a moment did she think of him as otherwise than that portrait revealed
him to her.

So she had posted the first of her new series of love-letters to him
with no great heaviness of heart; and then there began for her a fresh
period of waiting; for she knew that some months must elapse before her
letters could reach him, and after that an equal space before she could
receive his reply.

But the barley crop had only been reaped in the golden fields of
Brackenshire when Mr. Westwood’s lawyer brought her a telegram which
he had just received from Zanzibar. It was not from Claude, but from
a doctor whose name she frequently heard in connection with the
exploration of Africa.

“Westwood arrived here to-day from Uganda, overcome with fatigue, not
serious. Leaves for England, probably fortnight.”

So the telegram ran, and her heart leapt up, for she knew that her days
of waiting were being shortened. He had doubtless received no news of
his brother’s death when at Uganda, and although he had intended to
remain there until he should be fully restored to health, he had made up
his mind to return at once to England. But what had caused her heart to
leap up was the sudden thought that came to her:

“He has received my letter, and he knows that I am true to him.”

A moment afterwards she recollected that it would have been impossible
for him to receive a letter from her--even her first letter--while he
was still at Uganda. He had started for the coast immediately on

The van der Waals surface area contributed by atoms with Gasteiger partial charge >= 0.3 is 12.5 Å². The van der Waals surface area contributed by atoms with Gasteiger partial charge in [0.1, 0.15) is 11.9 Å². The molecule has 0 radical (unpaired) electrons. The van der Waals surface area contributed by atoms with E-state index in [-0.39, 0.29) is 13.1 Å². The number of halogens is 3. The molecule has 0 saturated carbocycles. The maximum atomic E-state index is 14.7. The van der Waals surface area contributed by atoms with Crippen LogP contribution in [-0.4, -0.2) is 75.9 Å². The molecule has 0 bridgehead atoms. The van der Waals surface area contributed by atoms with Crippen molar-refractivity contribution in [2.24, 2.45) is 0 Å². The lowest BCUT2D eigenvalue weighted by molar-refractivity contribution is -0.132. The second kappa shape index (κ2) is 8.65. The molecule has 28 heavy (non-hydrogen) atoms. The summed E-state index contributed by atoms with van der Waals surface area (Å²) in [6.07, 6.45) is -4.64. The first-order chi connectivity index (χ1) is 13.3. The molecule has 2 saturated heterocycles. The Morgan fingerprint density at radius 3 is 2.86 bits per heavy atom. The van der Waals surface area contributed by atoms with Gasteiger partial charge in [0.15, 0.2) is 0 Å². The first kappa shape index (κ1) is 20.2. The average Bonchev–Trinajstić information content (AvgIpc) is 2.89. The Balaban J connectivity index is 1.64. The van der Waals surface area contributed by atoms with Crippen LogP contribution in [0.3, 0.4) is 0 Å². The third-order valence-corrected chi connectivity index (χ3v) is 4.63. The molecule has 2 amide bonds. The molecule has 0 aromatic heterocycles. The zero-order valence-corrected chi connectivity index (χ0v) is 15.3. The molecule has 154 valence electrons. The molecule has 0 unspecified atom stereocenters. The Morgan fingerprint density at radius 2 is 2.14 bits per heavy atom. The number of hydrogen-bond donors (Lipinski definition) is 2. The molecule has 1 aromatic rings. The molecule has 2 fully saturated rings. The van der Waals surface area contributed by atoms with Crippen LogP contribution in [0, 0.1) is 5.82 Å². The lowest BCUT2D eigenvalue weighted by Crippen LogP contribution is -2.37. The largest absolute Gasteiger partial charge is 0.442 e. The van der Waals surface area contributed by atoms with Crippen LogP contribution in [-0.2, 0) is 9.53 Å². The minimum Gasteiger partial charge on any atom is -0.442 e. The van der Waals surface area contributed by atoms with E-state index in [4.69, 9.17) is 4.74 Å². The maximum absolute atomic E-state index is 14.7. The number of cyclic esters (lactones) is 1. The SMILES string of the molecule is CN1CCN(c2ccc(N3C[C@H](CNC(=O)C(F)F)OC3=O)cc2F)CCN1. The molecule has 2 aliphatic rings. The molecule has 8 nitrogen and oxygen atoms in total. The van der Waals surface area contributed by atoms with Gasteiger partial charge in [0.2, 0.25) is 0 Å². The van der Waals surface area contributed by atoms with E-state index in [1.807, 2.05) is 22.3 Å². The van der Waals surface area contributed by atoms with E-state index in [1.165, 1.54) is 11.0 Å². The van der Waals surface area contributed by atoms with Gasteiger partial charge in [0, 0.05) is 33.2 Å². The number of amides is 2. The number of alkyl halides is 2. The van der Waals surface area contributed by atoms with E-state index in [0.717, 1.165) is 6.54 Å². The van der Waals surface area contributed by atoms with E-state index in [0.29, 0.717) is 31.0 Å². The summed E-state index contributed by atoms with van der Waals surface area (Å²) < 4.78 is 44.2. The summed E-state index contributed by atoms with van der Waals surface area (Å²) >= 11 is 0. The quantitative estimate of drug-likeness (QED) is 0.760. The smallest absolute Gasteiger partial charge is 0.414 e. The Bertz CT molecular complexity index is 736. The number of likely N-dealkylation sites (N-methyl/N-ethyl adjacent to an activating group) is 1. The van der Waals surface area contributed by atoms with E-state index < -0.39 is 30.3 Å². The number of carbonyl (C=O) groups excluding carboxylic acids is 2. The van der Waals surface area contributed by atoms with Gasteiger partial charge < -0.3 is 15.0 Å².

getting the news by telegraph of the death of his brother, and both her
letters, being addressed to him at Uganda, had, it was almost certain,
crossed him on the road to the coast.

Still, her days of waiting would be shortened, and that thought
gladdened her. Only for a week was she left in the torture of the
apprehension that the journey to the coast might have proved too much
for him, and that he might die at Zanzibar. All the accounts that
had been published in the newspapers regarding him had dwelt upon the
necessity there was for him to remain at Uganda until he had in some
measure recovered from the effects of his terrible experiences; so that
she felt she had grave reason to be apprehensive for him.

The newspapers shared her anxiety not only in telegraphic despatches
from Zanzibar, which involved the expenditure of large sums, but also in
leaders and leaderettes, which like George Herbert’s “good words” were
“worth much and cost little.”

At first the news came that the explorer whose name was in every one’s
mouth, was completely prostrated by his journey; but soon the gratifying
intelligence was received that he was making a good recovery, and had
gone for a week’s excursion in a gunboat that had been placed at his